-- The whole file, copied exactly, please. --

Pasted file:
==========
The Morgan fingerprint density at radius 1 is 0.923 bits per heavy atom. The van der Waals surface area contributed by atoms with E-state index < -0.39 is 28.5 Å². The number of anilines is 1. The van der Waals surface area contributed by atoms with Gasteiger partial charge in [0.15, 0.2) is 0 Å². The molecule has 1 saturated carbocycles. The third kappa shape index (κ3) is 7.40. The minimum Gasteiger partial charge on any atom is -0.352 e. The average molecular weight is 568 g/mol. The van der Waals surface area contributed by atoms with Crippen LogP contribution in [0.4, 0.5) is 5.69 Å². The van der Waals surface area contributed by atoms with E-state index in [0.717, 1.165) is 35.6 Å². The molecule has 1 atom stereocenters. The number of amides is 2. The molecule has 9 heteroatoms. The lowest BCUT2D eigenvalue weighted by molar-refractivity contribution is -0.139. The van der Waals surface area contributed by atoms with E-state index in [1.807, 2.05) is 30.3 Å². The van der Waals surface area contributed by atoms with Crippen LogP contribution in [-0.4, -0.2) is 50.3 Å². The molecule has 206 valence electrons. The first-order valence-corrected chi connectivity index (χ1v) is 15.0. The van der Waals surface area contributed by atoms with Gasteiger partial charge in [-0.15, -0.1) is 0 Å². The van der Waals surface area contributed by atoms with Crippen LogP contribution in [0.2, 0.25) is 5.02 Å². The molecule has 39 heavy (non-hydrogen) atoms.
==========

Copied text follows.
The Morgan fingerprint density at radius 1 is 0.923 bits per heavy atom. The van der Waals surface area contributed by atoms with E-state index < -0.39 is 28.5 Å². The number of anilines is 1. The van der Waals surface area contributed by atoms with Gasteiger partial charge in [0.15, 0.2) is 0 Å². The molecule has 1 saturated carbocycles. The third kappa shape index (κ3) is 7.40. The minimum Gasteiger partial charge on any atom is -0.352 e. The average molecular weight is 568 g/mol. The van der Waals surface area contributed by atoms with Crippen LogP contribution in [0.4, 0.5) is 5.69 Å². The van der Waals surface area contributed by atoms with E-state index in [0.717, 1.165) is 35.6 Å². The molecule has 1 atom stereocenters. The number of amides is 2. The molecule has 9 heteroatoms. The lowest BCUT2D eigenvalue weighted by molar-refractivity contribution is -0.139. The van der Waals surface area contributed by atoms with E-state index in [1.807, 2.05) is 30.3 Å². The van der Waals surface area contributed by atoms with Crippen LogP contribution in [-0.4, -0.2) is 50.3 Å². The molecule has 206 valence electrons. The first-order valence-corrected chi connectivity index (χ1v) is 15.0. The van der Waals surface area contributed by atoms with Gasteiger partial charge in [-0.15, -0.1) is 0 Å². The van der Waals surface area contributed by atoms with Crippen LogP contribution in [0.2, 0.25) is 5.02 Å². The molecule has 39 heavy (non-hydrogen) atoms.